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Demand for hydrofluorocarbon (HFC) refrigerants used as substitutes for ozone-depleting substances is growing in India and is estimated to continue growing at a high rate through the middle of this century. HFCs, although not directly ozone-depleting, are highly potent greenhouse gases subject to a global phasedown under the 2016 Kigali Amendment to the Montreal Protocol on Substances that Deplete the Ozone Layer. As of 20 January 2022, 130 Parties have ratified the Kigali Amendment, including India. This analysis evaluates scenarios for India’s HFC demand trajectory compared to likely control obligations under the Kigali Amendment. It is based on current and projected markets for HFC-using equipment and types of refrigerants utilized now and likely to be used in the future. Sectors considered in this work include mobile air conditioning, stationary air conditioning, refrigeration, and foam blowing agents. Results suggest that India’s annual HFC demand under current market trends could reach 76 MMT CO2-equivalent (CO2e) in 2030 and 197 MMT CO2e in 2050, from 23 MMT CO2e in 2020, making no changes to the current mix of HFCs in use. The Kigali Amendment requires for compliance that India freeze its HFC consumption in 2028 at a projected level of 59–65 MMT CO2e and phase down progressively over the following 29 years; in that case, annual Indian HFC demand would peak in 2030 at a projected 57 MMT CO2e and fall to 8 MMT CO2e by 2050. This trajectory would avoid cumulative HFC use of 2.2 GT CO2e through 2050 versus the current market trends. If actions are taken to accelerate the refrigerant transition in stationary air conditioning by five years, India could peak its annual HFC demand by 2028 at 40 MMT CO2e and avoid additional cumulative HFC demand of 337 MMT CO2e between 2025 and 2050, exceeding its obligations under the Kigali Amendment.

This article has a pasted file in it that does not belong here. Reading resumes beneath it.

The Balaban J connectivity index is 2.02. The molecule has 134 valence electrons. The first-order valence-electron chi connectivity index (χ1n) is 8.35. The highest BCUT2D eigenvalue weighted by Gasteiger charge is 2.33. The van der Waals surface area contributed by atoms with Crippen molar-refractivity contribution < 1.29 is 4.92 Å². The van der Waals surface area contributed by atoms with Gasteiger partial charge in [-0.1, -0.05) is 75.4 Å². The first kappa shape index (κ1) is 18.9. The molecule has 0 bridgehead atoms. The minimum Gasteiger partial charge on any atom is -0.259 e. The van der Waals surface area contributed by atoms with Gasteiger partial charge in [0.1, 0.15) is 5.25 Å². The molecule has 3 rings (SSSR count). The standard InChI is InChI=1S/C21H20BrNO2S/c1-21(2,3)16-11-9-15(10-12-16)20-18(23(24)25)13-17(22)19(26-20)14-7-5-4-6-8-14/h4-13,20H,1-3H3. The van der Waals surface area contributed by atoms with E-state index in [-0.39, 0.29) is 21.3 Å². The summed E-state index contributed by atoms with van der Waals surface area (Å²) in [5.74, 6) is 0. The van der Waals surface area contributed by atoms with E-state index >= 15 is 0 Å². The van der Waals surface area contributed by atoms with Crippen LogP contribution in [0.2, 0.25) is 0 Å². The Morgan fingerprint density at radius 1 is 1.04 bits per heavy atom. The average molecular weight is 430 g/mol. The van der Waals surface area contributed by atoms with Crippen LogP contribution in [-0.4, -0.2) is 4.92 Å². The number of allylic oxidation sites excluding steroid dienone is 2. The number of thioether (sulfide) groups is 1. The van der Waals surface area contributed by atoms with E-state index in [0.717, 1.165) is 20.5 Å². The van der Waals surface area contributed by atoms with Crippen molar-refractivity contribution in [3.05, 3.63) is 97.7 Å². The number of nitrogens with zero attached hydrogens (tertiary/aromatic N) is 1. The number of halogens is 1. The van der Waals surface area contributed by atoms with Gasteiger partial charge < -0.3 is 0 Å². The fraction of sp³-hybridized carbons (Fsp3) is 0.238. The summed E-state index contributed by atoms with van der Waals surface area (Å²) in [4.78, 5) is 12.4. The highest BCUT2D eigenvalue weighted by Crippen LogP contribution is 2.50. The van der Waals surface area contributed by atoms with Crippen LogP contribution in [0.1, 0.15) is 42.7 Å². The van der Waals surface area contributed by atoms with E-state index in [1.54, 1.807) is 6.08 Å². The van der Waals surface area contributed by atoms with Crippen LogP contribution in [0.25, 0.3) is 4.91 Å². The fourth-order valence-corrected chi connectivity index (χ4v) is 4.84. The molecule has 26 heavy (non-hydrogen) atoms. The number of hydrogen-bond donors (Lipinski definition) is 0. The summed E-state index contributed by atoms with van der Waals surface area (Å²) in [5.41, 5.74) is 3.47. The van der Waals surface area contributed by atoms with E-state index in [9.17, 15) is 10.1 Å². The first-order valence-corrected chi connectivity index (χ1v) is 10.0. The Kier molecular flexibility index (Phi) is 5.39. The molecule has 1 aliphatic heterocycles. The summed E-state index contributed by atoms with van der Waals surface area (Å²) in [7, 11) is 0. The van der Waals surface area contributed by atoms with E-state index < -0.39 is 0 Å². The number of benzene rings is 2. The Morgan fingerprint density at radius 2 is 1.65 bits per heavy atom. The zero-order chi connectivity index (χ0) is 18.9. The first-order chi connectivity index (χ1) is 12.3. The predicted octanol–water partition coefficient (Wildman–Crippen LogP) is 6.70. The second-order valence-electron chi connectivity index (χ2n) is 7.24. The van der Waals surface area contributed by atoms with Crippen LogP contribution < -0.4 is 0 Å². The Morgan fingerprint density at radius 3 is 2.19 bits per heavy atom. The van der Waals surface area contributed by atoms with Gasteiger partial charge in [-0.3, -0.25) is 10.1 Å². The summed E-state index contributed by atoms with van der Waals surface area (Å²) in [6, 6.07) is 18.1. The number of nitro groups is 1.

Urbanization, rising temperatures, and more frequent heat waves in India are driving cooling demand higher. Further, as living standards rise and electricity reaches more homes across India, sales of room air conditioners (ACs) are growing. The room AC stock has skyrocketed from 2 million units in 2006 to approximately 30 million units in 2017. Air conditioners are now viewed as a necessity for a healthy lifestyle, similar to the perception of refrigerator ownership in the 1990s. But, ACs also burden electric grids with greater peak power demand, leading to higher power plant fuel consumption and increasingly poor air quality. Increased AC use also exacerbates harmful climate change caused by emissions of carbon dioxide from power generation and the release of refrigerants such as hydrochlorofluorocarbons (HCFCs) and hydrofluorocarbons (HFCs), potent heat trapping gases used in air conditioners. For the room AC market to grow sustainably, “climate-friendly” room ACs – those that are both energy efficient and use climate- safe refrigerant gases – are needed.

This factsheet provides an overview of the growing Indian AC market, strategies to advance climate- friendly ACs, and market opportunities under the Montreal Protocol.

Patents and other intellectual property such as know how are a complex issue for policy makers and civil society experts, especially considering the large number of patents involved and the sensitivity and confidentiality around licensing agreements. This paper does not attempt to find a solution to the patent debate. Rather, it examines developing country experiences in dealing with patents during earlier transitions under Montreal Protocol as well as highlights the key issues faced by Indian industry and policy makers.

This interim draft paper explores the energy efficiency and power sector benefits of air conditioning companies in India to “leapfrog” and phase down high GWP.